LABELS: Harmonia Mundi
WORKS: Concerti grossi, Op. 6
PERFORMER: Academy of Ancient Music/Andrew Manze
CATALOGUE NO: HMU 907228-29
These 12 concertos rank among the major pinnacles of the late Baroque. Handel wrote/recycled them (two borrow from earlier organ concertos) within a single month in 1739, for use in the theatre as interval pieces during oratorios.
Since 1993 my benchmark has been Hogwood’s lean, athletic recording with the Handel & Haydn Society. He omits Handel’s oboes and bassoon (inserted later in concertos 1, 2, 5 and 6) and adds few frills. Despite a hard-etched recorded tone, much remains irresistible.
Manze, by contrast, is irrepressible. His imagination, puckish wit and total absorption in the spirit of Handel is enthralling. He too omits wind, and also argues effectively for having no separate continuo instrument when soloists play alone: the textural contrasts with full orchestra are all the stronger. He plays constantly to the limits but, to my mind, never beyond them. So the final Allegro of Concerto No. 11 is manically energetic; the pianissimo episodes in the angular fugue of Concerto No. 2 are lovingly caressed; ornaments sound spontaneous and are often breathtakingly virtuosic. Solo trio/tutti contrasts are vivid, with Manze, Peter Lissaur and David Watkin audibly forward of the orchestra – thoughtful engineering not quite matched by a touch over-weight bass and the odd editing blip.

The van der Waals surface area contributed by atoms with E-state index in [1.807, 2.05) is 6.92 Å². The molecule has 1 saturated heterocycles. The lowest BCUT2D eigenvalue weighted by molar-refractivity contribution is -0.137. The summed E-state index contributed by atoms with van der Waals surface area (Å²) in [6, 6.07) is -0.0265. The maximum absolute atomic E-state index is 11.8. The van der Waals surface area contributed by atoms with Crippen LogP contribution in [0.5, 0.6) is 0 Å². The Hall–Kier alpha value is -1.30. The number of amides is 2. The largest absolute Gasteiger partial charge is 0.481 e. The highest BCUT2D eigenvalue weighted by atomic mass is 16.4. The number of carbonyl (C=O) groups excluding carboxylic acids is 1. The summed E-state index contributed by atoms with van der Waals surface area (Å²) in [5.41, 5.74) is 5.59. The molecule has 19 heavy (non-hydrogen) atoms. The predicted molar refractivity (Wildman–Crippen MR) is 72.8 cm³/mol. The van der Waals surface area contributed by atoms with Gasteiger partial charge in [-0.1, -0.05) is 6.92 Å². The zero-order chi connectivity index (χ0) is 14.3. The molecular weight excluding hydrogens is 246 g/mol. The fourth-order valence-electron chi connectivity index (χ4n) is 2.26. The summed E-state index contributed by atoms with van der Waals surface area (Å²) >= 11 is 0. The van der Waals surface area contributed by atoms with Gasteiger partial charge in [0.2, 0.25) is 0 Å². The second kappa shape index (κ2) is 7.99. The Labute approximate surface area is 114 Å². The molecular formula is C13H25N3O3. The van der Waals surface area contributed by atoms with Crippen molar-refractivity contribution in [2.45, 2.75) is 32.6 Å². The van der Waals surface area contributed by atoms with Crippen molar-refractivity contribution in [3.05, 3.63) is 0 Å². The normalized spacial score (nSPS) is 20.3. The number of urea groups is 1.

Standage and Collegium Musicum 90 are polished, stylish, and more respectful – they don’t live dangerously, as Manze does. They are, though, coloured with Handel’s optional wind, appearing on this last disc of three in the additional concerto Handel included in a performance of Alexander’s Feast. George Pratt